Last week was my birthday, and one of my birthday presents from my
wife (besides the dinner at Lawry's Prime Rib -- I got to enjoy two extremely important dishes to natives of Southeastern Washington, prime rib and shrimp cocktail) was a pair of advance tickets to a showing of the IRON MAN movie tomorrow night, at The Bridge Cinemas.
With Iron Man on my mind lately, thanks to the media blitz accompanying the movie, my memories harked back to the very first Iron Man comic I read, the cover of which looked, well, exactly like this:
I recently picked up a copy on Ebay (where memories can be had for the right bid). When I read it, most of the story (written by Mike Friedrich, drawn by veteran artists George Tuska [who celebrated his 92nd birthday last month!] and Vince Colletta) was unfamiliar to me, which indicates to me that most of the tale either went right over my seven-year-old head or eluded my nascent reading skills. About the only scenes that rang a bell to me were the cover scene (where Shellhead's armor is melting like candlewax -- as he thinks, "My armor -- melting like candlewax!") and a bit where Tony Stark hears about trouble at one of his plants while out driving with his fiancee, and then changes into the Iron Man armor in front of her. The fiancee sighs, and thinks, "It's like being married to a doctor!" (I don't know if I was more surprised by Stark changing into his secret identity in front of the young woman -- a startling concept to one who was used to the idea of inviolate secret identities -- or by a man dressing in front of a woman to whom he wasn't married. Hey, I was seven.)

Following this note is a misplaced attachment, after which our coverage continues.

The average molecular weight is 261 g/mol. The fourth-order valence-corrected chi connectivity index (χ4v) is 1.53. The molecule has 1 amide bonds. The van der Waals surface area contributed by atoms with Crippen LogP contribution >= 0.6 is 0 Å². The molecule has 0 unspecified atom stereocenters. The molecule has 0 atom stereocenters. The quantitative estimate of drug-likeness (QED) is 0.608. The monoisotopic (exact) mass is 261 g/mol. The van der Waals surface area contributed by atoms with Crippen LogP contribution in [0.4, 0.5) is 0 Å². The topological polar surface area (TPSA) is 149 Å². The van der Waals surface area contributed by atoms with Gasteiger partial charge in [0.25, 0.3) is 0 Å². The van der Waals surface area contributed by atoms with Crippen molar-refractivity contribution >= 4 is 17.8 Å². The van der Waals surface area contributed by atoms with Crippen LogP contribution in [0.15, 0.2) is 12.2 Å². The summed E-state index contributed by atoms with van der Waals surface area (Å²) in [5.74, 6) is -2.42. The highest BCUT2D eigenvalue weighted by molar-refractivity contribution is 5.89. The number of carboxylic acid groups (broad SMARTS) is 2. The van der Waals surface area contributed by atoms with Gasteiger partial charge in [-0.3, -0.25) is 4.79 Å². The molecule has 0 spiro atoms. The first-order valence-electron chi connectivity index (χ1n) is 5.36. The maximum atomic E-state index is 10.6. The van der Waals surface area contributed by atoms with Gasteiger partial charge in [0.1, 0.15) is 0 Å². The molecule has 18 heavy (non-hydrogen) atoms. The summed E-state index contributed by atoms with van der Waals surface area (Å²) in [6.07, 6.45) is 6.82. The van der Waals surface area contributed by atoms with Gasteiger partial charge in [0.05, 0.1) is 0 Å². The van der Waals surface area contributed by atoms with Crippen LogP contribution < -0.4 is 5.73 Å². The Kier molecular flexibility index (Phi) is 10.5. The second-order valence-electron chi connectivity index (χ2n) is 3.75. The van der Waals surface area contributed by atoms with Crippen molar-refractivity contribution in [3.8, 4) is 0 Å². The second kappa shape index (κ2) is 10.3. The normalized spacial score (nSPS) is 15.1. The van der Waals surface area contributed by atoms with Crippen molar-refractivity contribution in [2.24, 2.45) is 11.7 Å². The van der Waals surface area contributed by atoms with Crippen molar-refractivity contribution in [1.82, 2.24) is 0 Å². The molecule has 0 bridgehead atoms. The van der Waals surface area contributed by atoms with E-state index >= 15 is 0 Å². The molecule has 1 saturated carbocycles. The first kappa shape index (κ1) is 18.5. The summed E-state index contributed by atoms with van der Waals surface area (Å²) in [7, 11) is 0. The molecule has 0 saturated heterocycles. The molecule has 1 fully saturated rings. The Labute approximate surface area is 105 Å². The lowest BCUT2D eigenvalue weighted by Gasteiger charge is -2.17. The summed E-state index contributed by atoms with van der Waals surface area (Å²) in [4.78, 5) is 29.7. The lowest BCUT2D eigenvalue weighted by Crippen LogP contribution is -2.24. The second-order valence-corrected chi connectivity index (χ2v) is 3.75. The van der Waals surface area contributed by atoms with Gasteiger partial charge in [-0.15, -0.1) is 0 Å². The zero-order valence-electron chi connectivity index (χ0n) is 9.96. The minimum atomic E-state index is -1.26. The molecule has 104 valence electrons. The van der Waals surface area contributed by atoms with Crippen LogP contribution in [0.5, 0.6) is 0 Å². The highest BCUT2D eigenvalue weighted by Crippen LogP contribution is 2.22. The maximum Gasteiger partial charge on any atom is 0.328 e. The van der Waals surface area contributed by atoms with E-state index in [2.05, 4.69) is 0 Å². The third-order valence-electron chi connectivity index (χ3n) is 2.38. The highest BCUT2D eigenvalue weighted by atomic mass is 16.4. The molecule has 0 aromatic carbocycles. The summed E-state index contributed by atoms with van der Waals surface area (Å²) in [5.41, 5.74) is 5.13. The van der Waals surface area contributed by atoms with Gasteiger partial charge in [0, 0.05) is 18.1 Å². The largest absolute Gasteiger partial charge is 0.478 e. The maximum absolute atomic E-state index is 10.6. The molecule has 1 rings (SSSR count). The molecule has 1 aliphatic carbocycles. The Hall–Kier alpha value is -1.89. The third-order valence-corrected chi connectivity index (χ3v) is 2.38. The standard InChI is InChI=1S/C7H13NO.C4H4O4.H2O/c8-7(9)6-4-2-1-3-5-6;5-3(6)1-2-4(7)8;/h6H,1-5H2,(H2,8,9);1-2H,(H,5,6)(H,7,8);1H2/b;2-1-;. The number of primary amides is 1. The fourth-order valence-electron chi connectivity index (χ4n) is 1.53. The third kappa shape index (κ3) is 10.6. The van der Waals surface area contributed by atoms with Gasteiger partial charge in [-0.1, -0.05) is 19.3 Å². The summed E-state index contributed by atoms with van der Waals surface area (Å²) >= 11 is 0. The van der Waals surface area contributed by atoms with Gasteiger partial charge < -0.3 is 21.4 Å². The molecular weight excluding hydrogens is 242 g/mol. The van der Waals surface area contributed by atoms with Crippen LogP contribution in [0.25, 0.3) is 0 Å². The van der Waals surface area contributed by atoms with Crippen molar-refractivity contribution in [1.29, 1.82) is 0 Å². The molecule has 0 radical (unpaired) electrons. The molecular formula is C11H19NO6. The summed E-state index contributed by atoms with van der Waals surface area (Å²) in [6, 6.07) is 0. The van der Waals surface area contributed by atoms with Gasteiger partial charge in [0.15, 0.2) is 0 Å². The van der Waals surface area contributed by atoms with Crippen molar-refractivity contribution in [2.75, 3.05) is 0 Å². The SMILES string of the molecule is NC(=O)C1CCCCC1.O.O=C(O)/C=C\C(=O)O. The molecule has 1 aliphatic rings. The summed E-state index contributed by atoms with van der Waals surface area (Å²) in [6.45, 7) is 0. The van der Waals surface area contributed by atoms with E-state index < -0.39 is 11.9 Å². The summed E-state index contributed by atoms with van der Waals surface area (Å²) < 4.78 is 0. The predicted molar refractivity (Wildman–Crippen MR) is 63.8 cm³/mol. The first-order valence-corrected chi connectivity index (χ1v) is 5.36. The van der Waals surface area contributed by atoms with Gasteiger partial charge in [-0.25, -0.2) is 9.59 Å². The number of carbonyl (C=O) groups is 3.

The story itself is heady stuff. It's written in the second person, which is practically a guarantee that the prose will be purple. Stark distinguishes himself with Type A behavior throughout the issue: He wrests control of his company back from a renegade board of directors through ham-fisted tactics that send the stock plunging; he swills down cocktails at a party and then goes tearing around dark country roads while his fiancee panics. And as a reminder that the story takes place in the early seventies, the bad guy, Firebrand, is a student radical turned armored supervillain. That fist insignia on his chest is no accident. And true to his name, Firebrand cannot stop giving incidiary speeches.
Ah, the comics of our past -- the ones that imprint themselves upon us, and shape our perceptions of all of the stories we will read in the future